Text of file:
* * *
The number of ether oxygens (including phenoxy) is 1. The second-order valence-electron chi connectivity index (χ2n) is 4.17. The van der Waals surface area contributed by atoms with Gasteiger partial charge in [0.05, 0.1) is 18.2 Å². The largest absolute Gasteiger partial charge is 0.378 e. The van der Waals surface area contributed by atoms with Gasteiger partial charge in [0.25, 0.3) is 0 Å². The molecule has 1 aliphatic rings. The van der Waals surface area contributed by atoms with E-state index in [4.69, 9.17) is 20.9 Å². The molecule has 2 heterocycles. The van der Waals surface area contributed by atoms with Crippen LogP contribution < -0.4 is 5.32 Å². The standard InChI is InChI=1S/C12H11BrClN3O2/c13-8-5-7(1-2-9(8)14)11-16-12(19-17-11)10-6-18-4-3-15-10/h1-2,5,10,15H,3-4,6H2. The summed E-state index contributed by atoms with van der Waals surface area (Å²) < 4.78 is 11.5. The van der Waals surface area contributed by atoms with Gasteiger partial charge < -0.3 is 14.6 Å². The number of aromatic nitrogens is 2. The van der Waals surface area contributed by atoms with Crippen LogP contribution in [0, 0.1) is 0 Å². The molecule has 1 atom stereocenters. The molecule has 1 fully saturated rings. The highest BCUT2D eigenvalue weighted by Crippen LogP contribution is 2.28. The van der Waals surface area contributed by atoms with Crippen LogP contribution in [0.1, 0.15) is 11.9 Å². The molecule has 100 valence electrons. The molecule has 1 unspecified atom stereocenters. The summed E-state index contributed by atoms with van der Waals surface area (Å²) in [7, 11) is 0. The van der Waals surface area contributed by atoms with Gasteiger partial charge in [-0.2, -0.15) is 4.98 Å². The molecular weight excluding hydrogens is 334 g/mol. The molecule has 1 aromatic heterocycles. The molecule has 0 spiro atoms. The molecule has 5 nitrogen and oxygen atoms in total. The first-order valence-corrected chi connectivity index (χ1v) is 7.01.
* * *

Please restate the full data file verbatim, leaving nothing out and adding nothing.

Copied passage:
The number of ether oxygens (including phenoxy) is 1. The second-order valence-electron chi connectivity index (χ2n) is 4.17. The van der Waals surface area contributed by atoms with Gasteiger partial charge in [0.05, 0.1) is 18.2 Å². The largest absolute Gasteiger partial charge is 0.378 e. The van der Waals surface area contributed by atoms with Gasteiger partial charge in [0.25, 0.3) is 0 Å². The molecule has 1 aliphatic rings. The van der Waals surface area contributed by atoms with E-state index in [4.69, 9.17) is 20.9 Å². The molecule has 2 heterocycles. The van der Waals surface area contributed by atoms with Crippen LogP contribution < -0.4 is 5.32 Å². The standard InChI is InChI=1S/C12H11BrClN3O2/c13-8-5-7(1-2-9(8)14)11-16-12(19-17-11)10-6-18-4-3-15-10/h1-2,5,10,15H,3-4,6H2. The summed E-state index contributed by atoms with van der Waals surface area (Å²) < 4.78 is 11.5. The van der Waals surface area contributed by atoms with Gasteiger partial charge < -0.3 is 14.6 Å². The number of aromatic nitrogens is 2. The van der Waals surface area contributed by atoms with Crippen LogP contribution in [0, 0.1) is 0 Å². The molecule has 1 atom stereocenters. The molecule has 1 fully saturated rings. The highest BCUT2D eigenvalue weighted by Crippen LogP contribution is 2.28. The van der Waals surface area contributed by atoms with Crippen LogP contribution in [0.1, 0.15) is 11.9 Å². The molecule has 100 valence electrons. The molecule has 1 unspecified atom stereocenters. The summed E-state index contributed by atoms with van der Waals surface area (Å²) in [7, 11) is 0. The van der Waals surface area contributed by atoms with Gasteiger partial charge in [-0.2, -0.15) is 4.98 Å². The molecular weight excluding hydrogens is 334 g/mol. The molecule has 1 aromatic heterocycles. The molecule has 0 spiro atoms. The molecule has 5 nitrogen and oxygen atoms in total. The first-order valence-corrected chi connectivity index (χ1v) is 7.01.